The game of skittles bowling is of British origin and has been played for over 500 years. The, now-traditional American 10-pin bowling was derived from and replaced the older game, though skittles is still popular in many regions in the United Kingdom. Skittles bowling is typically an indoor game using a rolled, heavy ball to topple a number of skittles (pins). Though many regional variations exist in the U.K., there are underlying standard rules that tend to be common in most versions of the game.
The most popular form of skittles, West Country skittles, requires nine wooden pins with a height of about 10 inches apiece and a diameter of about 4 inches at the widest point.. One of the skittles is sometimes made a bit larger than the others. This skittle is called the kingpin, and is typically placed in the middle or at the very front of the other pins. Wooden balls around 5 inches in diameter, but any size between a tennis ball and a cannonball, are ideal for play.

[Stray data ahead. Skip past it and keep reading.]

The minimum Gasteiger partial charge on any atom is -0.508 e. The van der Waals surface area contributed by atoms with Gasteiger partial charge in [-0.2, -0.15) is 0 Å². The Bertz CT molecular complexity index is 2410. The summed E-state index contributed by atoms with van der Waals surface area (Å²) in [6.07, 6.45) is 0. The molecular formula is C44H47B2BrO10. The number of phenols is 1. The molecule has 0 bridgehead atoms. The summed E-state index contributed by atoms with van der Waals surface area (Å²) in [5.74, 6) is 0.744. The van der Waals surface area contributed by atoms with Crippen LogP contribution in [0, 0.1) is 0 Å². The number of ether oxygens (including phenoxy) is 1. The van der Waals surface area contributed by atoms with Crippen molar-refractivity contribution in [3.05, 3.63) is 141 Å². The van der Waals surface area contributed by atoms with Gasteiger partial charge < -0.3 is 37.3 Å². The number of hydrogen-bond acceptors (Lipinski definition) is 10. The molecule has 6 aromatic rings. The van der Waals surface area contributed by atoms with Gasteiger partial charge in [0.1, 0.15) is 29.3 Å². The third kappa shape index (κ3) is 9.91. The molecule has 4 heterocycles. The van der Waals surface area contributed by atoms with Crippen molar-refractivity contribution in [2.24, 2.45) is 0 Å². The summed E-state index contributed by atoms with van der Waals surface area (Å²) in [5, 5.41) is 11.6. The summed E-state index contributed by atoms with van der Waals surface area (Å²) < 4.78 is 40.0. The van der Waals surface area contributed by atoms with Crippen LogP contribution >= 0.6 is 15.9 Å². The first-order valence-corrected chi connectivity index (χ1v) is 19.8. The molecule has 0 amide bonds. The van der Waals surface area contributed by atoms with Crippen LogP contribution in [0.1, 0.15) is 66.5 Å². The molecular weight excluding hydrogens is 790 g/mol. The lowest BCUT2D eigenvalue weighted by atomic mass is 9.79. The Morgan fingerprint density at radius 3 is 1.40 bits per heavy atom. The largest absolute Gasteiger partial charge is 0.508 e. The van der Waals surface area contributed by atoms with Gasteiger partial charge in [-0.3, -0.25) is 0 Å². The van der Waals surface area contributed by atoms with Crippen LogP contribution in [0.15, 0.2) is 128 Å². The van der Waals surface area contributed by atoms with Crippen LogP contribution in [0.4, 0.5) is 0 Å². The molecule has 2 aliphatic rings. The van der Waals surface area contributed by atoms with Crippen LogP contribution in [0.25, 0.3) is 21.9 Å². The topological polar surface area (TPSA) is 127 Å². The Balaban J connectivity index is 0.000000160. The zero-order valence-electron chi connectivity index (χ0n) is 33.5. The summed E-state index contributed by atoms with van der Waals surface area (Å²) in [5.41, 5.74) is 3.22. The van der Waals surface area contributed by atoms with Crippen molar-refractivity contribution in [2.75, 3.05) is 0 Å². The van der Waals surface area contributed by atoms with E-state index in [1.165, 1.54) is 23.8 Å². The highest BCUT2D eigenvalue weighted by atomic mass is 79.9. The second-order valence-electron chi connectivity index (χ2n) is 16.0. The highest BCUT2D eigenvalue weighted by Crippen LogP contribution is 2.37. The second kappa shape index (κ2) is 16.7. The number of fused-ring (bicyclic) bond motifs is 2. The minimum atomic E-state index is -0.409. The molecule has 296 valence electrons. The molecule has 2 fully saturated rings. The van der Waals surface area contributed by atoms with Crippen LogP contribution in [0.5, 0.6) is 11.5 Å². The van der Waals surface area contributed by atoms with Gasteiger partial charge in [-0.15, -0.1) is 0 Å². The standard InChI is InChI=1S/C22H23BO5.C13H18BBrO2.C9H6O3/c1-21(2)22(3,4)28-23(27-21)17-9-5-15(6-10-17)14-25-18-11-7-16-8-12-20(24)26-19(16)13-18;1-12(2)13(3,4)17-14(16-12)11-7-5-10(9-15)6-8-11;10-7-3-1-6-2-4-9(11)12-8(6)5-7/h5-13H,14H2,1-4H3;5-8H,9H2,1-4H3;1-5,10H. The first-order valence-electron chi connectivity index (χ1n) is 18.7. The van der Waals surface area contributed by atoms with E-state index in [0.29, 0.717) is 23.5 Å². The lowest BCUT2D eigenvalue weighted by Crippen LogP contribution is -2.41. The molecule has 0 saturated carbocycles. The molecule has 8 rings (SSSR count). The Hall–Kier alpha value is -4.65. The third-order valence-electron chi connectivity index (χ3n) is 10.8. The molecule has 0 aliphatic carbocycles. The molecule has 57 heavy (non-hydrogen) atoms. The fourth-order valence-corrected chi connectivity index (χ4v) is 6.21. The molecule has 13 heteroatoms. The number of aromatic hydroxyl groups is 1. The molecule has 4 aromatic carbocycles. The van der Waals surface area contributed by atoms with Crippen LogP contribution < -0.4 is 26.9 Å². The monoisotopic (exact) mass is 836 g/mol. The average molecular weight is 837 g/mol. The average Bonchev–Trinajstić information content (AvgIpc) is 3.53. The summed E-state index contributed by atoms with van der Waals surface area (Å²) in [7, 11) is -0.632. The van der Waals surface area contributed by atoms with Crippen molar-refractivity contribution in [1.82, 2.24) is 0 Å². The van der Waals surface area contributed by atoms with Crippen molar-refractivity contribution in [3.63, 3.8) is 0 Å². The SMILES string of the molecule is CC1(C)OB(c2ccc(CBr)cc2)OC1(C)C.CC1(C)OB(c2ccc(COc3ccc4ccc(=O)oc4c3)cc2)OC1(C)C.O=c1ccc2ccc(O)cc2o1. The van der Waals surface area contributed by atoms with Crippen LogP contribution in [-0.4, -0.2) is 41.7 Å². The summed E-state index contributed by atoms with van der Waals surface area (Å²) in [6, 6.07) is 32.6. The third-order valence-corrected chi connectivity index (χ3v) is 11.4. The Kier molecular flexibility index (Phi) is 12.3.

The alley used for play should be about 6 feet wide and about 24 feet long from front skittle to throwing line. A wooden floor is ideal, though other materials may be used if wood is not available. The skittles are arranged into a tilted square of three rows, with a corner facing the players. The square is usually constructed to be about 45 inches from front to back and side to side. If there is a kingpin, it's placed either at the center of the square or at the corner facing the players.
Each player receives three chances to bowl a wooden ball down the alley to knock over as many skittles as possible. The ball cannot be thrown, but rolled completely down the alley. If all of the skittles are knocked down on the first or second throw, then they're reset for the next throw. So, the maximum number of available points per turn is 27 per player. Generally, when a kingpin is in play, points won't be scored until the kingpin falls, meaning even if a player knocks down the other eight in three throws, that player receives no points for the round. Rules vary, but often, the winner is the first to win 11 rounds.
Many variations of the basic game exist and change from place to place. Popular variations include Long Alley and Killer skittles. Long Alley skittles has larger pins and spaces them about 20 inches apart in a square shape. The projectiles used are called "cheeses" and are irregularly shaped. Players get three throws per round and can bounce the cheese only once per throw. No score is recorded until the kingpin falls. Matches are typically five rounds. Killer skittles gives 5 "lives" to each player. A player must beat the previous score or will lose a life. Players also must throw with their off hand. The winner is the last player with remaining lives.